A Florida State University researcher is part of a team that has found varying projections on global warming trends put forth by climate change scientists can be explained by differing models’ predictions regarding ice loss and atmospheric water vapor.
The work will help climate scientists reconcile various models to improve their accuracy, said Florida State University Meteorology Professor Ming Cai, one of the authors of the study published in Nature Communications .
Climate scientists agree that the Earth’s surface temperature is warming, but the details of exactly where and by how much are less clear. A worst-case climate change scenario (known as the “Representative Concentration Pathway 8.5”) predicted a likely increase in average global temperatures of about 2.6 degrees Celsius to 4.8 degrees Celsius (or about 4.7 degrees Fahrenheit to 8.6 degrees Fahrenheit) by 2100.
“This uncertainty limits our ability to foresee the severity of the global warming impacts on
Repeated catastrophic ice discharges from western North America into the North Pacific contributed to, and perhaps triggered, hemispheric-scale changes in the Earth’s climate during the last ice age, new research published online today in Science reveals.
The discovery provides new insight into the impact rapidly melting ice flowing into the North Pacific may have on the climate across the planet, said Maureen Walczak, a paleoclimatologist in Oregon State University’s College of Earth, Ocean, and Atmospheric Sciences and the study’s lead author.
“Understanding how the ocean has interacted with glacial ice in the past helps us predict what could happen next,” Walczak said.
The Cordilleran ice sheet once covered large portions of western North America from Alaska to Washington state and western Montana. Radiocarbon dating and analyses of the marine sediment record revealed that recurrent episodes of discharge from this ice sheet over the past 42,000 years were early events in
Manatees don’t live year-round in Texas, but these gentle, slow-moving sea cows are known to occasionally visit, swimming in for a “summer vacation” from Florida and Mexico and returning to warmer waters for the winter.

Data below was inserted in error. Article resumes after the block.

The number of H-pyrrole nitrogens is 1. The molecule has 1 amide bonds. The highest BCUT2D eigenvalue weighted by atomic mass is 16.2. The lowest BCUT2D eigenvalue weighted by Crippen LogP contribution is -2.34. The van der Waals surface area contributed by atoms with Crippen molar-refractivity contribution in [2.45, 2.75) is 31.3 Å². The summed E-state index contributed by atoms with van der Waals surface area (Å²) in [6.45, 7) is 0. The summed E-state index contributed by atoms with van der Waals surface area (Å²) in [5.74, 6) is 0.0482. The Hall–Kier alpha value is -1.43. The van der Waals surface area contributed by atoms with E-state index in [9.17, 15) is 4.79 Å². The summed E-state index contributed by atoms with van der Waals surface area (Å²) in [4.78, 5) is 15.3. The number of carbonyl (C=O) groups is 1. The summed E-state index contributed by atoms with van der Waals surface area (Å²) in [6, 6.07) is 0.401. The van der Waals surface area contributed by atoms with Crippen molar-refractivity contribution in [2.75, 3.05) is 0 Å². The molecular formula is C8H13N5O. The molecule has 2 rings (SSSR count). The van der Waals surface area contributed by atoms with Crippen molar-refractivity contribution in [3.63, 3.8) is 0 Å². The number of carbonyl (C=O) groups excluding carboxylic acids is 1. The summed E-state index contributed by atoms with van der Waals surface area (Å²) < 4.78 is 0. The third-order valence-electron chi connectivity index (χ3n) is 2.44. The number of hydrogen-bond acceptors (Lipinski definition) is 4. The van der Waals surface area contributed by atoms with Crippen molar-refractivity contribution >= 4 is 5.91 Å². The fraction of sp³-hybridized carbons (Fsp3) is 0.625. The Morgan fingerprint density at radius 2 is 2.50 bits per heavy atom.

Research led by The University of Texas at Austin has found fossil evidence for manatees along the Texas coast dating back to the most recent ice age. The discovery raises questions about whether manatees have been making the visit for thousands of years, or if an ancient population of ice age manatees once called Texas home somewhere between 11,000 and 240,000 years ago.
The findings were published in Palaeontologia Electronica.
“This was an unexpected thing for me because I don’t think about manatees being on the Texas coast today,” said lead author Christopher Bell, a professor at the UT Jackson School of Geosciences. “But they’re here. They’re just not well known.”
If human societies don’t sharply curb emissions of greenhouse gases, Greenland’s rate of ice loss this century is likely to greatly outpace that of any century over the past 12,000 years, a new study concludes.
The research will be published on Sept. 30 in the journal Nature. The study employs ice sheet modeling to understand the past, present and future of the Greenland Ice Sheet. Scientists used new, detailed reconstructions of ancient climate to drive the model, and validated the model against real-world measurements of the ice sheet’s contemporary and ancient size.
The findings place the ice sheet’s modern decline in historical context, highlighting just how extreme and unusual projected losses for the 21st century could be, researchers say.
“Basically, we’ve altered our planet so much that the rates of ice sheet melt this century are on pace to be greater than anything we’ve seen under natural variability of
Ice loss from Greenland’s massive ice sheet will cause sea levels to rise more during the 21st century than they have during any 100-year period in the last 12,000 years, even if global warming is held in check, scientists said Wednesday.
The study — based on ice core data and models and published in the journal Nature — is the first to painstakingly reconstruct Greenland’s ice loss record over the entire course of the Holocene, the geological epoch that has allowed civilisation to flourish.
It found that if greenhouse gas emissions continue unabated, the kilometres-thick ice block will shed some 36 trillion tonnes of mass from 2000 to 2100, enough to lift the global ocean waterline by 10 centimetres.
Until the late 1990s, Greenland’s ice sheet was roughly in balance, gaining as much mass through snowfall as it lost in summer from crumbling glaciers and melt-off.